And in this round, Outer Wilds feels like they have learned so much from other games of this decade: roguelikes, nonlinear MMOs, and even Battle Royale games have clearly influenced the design. Saying otherwise can reveal too much, which is another reason why Outer Wilds is a little frustrating to write about.

Each planet contains enough secrets to complete multiple visits, but the time loop’s limited time window precludes any sense of aimlessness. If you don’t know what you want to do, you’re running out of things to do. And that pressure increases when you find that nothing stays the same for even 22 minutes in the solar system.

If you want to sit idle during a loop, you can be rewarded by uncovering a puzzle as sand flows from one planet to another that is involved in a common orbit. Sometimes doing nothing has its own impact on the solar system, in other words. But this also means that you may have to run to a target before its status changes, making your current target impossible. It’s all connected and the loop never changes … at least not until you intervene, and the results can be unpredictable. In any case, you are never more than a few minutes from recovery, even if you cause an accident.

The story of Outer Wilds is distributed drop by drop across every planet. You can discover newer Hearthian documents – star maps, diaries – as well as flourishes of the old back and forth between the nomai scribbled on scrolls and walls. The former is obsessed with myths and legends about the latter, while the nomai chase a great, mysterious force through the galaxy. Only when I put the game mechanics, Nomai insights, and current Hearthian observations together can I really understand what’s going on, and even then Outer Wilds will keep important information until I can discover it myself.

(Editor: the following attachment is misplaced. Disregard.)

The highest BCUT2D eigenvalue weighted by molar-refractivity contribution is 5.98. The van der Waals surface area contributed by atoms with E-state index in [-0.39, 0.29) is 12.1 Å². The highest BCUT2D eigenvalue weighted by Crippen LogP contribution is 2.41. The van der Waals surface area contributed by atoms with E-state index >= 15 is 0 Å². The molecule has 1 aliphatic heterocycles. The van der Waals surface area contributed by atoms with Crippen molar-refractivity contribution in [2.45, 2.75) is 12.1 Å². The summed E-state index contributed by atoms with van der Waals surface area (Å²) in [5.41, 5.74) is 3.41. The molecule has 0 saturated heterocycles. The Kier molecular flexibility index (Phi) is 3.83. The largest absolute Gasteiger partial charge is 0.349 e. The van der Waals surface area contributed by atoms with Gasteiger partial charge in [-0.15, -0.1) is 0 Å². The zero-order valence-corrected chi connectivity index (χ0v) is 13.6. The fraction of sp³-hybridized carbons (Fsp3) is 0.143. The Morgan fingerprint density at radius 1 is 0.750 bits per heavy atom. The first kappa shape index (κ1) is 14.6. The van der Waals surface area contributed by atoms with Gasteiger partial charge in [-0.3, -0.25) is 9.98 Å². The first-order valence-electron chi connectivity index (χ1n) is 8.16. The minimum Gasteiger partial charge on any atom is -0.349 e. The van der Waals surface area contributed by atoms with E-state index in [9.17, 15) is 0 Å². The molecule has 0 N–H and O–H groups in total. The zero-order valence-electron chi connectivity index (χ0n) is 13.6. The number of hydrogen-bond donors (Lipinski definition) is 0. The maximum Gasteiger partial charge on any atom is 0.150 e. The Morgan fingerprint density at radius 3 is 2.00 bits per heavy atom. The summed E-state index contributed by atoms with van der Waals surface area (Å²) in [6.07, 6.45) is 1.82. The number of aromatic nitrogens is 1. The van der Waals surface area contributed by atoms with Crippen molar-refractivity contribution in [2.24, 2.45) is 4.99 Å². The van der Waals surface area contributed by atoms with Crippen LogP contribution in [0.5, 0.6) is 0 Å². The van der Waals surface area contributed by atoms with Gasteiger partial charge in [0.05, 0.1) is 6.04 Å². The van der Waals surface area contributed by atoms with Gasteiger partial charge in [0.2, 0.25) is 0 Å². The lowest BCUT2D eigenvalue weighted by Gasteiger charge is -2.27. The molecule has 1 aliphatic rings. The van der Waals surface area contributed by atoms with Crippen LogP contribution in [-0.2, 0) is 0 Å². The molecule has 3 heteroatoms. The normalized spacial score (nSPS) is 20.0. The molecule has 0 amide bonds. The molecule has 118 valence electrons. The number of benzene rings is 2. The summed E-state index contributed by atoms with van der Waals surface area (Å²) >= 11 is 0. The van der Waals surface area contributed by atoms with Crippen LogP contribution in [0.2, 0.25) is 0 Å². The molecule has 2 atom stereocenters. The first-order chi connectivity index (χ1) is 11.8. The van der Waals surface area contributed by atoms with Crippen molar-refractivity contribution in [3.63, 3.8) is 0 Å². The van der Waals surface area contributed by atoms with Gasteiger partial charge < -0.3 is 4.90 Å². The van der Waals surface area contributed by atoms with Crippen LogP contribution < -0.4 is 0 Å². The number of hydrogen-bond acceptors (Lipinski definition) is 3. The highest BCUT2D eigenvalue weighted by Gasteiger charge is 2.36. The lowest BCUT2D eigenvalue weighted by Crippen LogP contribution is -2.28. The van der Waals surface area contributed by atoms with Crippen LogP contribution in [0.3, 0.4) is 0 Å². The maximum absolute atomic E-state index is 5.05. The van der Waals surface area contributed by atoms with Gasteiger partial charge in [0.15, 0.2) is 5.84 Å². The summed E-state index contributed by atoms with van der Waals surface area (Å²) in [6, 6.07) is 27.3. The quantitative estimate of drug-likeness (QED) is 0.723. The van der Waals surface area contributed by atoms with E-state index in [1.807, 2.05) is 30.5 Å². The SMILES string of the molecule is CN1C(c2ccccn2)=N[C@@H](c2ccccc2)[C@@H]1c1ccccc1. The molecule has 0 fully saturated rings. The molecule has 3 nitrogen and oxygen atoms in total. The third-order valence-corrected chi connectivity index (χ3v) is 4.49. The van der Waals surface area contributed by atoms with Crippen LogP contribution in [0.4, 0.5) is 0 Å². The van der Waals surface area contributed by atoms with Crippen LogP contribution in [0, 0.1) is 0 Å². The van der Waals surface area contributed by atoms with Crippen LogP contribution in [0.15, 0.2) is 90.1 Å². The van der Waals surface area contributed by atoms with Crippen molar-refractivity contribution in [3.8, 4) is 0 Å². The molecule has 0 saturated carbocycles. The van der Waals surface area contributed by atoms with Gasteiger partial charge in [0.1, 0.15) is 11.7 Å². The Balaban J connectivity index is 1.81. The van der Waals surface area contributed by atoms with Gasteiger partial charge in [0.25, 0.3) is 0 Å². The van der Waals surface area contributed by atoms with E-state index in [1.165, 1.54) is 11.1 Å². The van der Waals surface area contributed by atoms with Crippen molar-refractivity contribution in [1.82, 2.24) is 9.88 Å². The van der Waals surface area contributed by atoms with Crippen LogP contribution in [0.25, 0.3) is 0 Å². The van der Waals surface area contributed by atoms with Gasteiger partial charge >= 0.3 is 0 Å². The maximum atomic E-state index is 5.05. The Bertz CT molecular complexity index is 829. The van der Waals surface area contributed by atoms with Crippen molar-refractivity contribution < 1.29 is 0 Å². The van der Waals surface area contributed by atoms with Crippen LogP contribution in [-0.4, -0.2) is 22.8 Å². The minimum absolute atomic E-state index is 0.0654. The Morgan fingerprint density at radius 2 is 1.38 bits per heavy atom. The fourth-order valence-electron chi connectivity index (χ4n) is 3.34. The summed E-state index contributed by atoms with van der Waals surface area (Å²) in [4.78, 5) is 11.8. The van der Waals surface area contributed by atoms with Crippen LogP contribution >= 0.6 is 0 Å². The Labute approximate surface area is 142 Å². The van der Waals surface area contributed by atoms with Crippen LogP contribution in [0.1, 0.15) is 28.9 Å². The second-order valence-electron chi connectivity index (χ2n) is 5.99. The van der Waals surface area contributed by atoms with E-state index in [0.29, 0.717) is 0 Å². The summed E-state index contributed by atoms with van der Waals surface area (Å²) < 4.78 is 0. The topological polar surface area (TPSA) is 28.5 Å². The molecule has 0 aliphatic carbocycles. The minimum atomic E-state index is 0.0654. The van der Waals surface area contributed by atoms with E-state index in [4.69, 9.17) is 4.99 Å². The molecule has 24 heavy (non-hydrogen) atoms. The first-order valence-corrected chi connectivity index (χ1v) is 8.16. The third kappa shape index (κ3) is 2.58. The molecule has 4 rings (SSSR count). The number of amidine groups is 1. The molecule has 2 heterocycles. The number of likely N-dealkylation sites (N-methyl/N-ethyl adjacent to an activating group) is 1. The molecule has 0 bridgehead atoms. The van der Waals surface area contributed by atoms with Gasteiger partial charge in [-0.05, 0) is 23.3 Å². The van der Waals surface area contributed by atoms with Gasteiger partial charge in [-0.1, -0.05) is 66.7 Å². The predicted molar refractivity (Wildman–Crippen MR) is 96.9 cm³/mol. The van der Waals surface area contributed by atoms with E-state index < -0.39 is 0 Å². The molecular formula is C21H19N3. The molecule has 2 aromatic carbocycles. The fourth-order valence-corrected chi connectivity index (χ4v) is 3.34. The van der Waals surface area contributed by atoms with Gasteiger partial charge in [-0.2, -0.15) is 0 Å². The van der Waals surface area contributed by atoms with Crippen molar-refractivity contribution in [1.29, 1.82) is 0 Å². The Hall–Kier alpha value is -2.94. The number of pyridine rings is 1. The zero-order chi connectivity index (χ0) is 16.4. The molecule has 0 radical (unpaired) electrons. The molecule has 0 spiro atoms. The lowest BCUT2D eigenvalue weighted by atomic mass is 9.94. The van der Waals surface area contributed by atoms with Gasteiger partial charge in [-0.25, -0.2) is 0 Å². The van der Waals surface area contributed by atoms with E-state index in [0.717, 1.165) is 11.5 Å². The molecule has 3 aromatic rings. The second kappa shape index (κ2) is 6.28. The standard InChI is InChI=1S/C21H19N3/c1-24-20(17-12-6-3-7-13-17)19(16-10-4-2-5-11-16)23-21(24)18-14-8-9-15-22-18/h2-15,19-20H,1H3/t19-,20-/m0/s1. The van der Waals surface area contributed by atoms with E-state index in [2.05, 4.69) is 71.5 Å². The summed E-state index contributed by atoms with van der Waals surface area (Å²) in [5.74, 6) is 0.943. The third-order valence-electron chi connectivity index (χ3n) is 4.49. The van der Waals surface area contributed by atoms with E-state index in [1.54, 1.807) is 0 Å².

When I learn more about everything around me, I’m exposed to some of the greatest wonders of science fiction. My stomach almost left my body the first time I fell through a black hole with trembling feet. Or when my ship was catapulted through the atmosphere by a terrible gargoyle. Or when I accidentally tinkered with the old alien technology long enough to unexpectedly get to the surface of another planet without knowing where I was or why someone wanted to travel to that place right away. So many discoveries and surprises answer my old questions as they reveal an additional layer of hidden secrets underneath.

Outer Wilds delivers so many moments that are beautiful and perfect, although I just want to point out most of them. Even when I thought I had put together the fate of the nomai or understood why I was stuck on this interstellar marmot day, Outer Wilds still hadn’t shown me all of its secrets. Not only did my jaw drop while playing Outer Wilds – in some sections I felt like it just stayed on the floor permanently.

Image: Mobius Digital / Annapurna Interactive via polygon

The game’s coda builds on all of your discoveries, making this journey a harrowing journey, followed by an haunting masterpiece of an end. I watched it again on YouTube before I sat down to write it, and I’m not ashamed to say that I cried a second time. But don’t bother to see the end before you play the game yourself. The journey is more than the destination and gives so much more weight to the resolution of the story.

The latest revelations from Outer Wilds have left a trail that stays in my soul much longer than any discussion about the game of the year that attracts me every time I hear their simple, gripping themed music. In fact, I could play again and start over while sitting next to this fire and ready to go into space for the first time. The game would of course be the same; It hasn’t changed since the first game.

But I have.